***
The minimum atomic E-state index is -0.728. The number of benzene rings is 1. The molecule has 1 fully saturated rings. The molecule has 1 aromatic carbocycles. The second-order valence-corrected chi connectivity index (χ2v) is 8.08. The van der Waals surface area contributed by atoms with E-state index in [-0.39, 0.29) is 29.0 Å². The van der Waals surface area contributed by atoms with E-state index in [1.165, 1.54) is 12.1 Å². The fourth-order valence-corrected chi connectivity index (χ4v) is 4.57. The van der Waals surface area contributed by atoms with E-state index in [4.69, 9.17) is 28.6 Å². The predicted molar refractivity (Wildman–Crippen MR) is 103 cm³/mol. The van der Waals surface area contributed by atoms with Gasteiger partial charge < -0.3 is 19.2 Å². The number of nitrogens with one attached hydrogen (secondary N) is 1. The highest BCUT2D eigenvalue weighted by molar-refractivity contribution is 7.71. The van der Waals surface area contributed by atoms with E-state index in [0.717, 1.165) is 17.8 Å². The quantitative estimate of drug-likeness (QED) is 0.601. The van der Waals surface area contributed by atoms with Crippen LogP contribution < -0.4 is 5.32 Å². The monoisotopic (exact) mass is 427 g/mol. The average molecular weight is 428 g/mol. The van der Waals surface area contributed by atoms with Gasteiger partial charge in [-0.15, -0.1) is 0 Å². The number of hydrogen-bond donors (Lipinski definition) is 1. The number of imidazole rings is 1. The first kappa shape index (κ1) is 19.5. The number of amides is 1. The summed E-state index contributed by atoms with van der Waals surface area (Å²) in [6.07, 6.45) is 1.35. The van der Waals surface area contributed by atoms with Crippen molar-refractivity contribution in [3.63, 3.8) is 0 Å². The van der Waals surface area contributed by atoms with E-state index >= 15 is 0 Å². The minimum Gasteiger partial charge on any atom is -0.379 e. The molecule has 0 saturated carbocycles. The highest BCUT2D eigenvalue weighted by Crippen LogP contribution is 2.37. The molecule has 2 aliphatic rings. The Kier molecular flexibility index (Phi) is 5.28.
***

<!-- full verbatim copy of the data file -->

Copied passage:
The minimum atomic E-state index is -0.728. The number of benzene rings is 1. The molecule has 1 fully saturated rings. The molecule has 1 aromatic carbocycles. The second-order valence-corrected chi connectivity index (χ2v) is 8.08. The van der Waals surface area contributed by atoms with E-state index in [-0.39, 0.29) is 29.0 Å². The van der Waals surface area contributed by atoms with E-state index in [1.165, 1.54) is 12.1 Å². The fourth-order valence-corrected chi connectivity index (χ4v) is 4.57. The van der Waals surface area contributed by atoms with E-state index in [4.69, 9.17) is 28.6 Å². The predicted molar refractivity (Wildman–Crippen MR) is 103 cm³/mol. The van der Waals surface area contributed by atoms with Gasteiger partial charge < -0.3 is 19.2 Å². The number of nitrogens with one attached hydrogen (secondary N) is 1. The highest BCUT2D eigenvalue weighted by molar-refractivity contribution is 7.71. The van der Waals surface area contributed by atoms with E-state index in [0.717, 1.165) is 17.8 Å². The quantitative estimate of drug-likeness (QED) is 0.601. The van der Waals surface area contributed by atoms with Crippen LogP contribution < -0.4 is 5.32 Å². The monoisotopic (exact) mass is 427 g/mol. The average molecular weight is 428 g/mol. The van der Waals surface area contributed by atoms with Gasteiger partial charge in [-0.15, -0.1) is 0 Å². The number of hydrogen-bond donors (Lipinski definition) is 1. The number of imidazole rings is 1. The first kappa shape index (κ1) is 19.5. The number of amides is 1. The summed E-state index contributed by atoms with van der Waals surface area (Å²) in [6.07, 6.45) is 1.35. The van der Waals surface area contributed by atoms with Crippen molar-refractivity contribution in [3.63, 3.8) is 0 Å². The van der Waals surface area contributed by atoms with E-state index >= 15 is 0 Å². The minimum Gasteiger partial charge on any atom is -0.379 e. The molecule has 0 saturated carbocycles. The highest BCUT2D eigenvalue weighted by Crippen LogP contribution is 2.37. The molecule has 2 aliphatic rings. The Kier molecular flexibility index (Phi) is 5.28.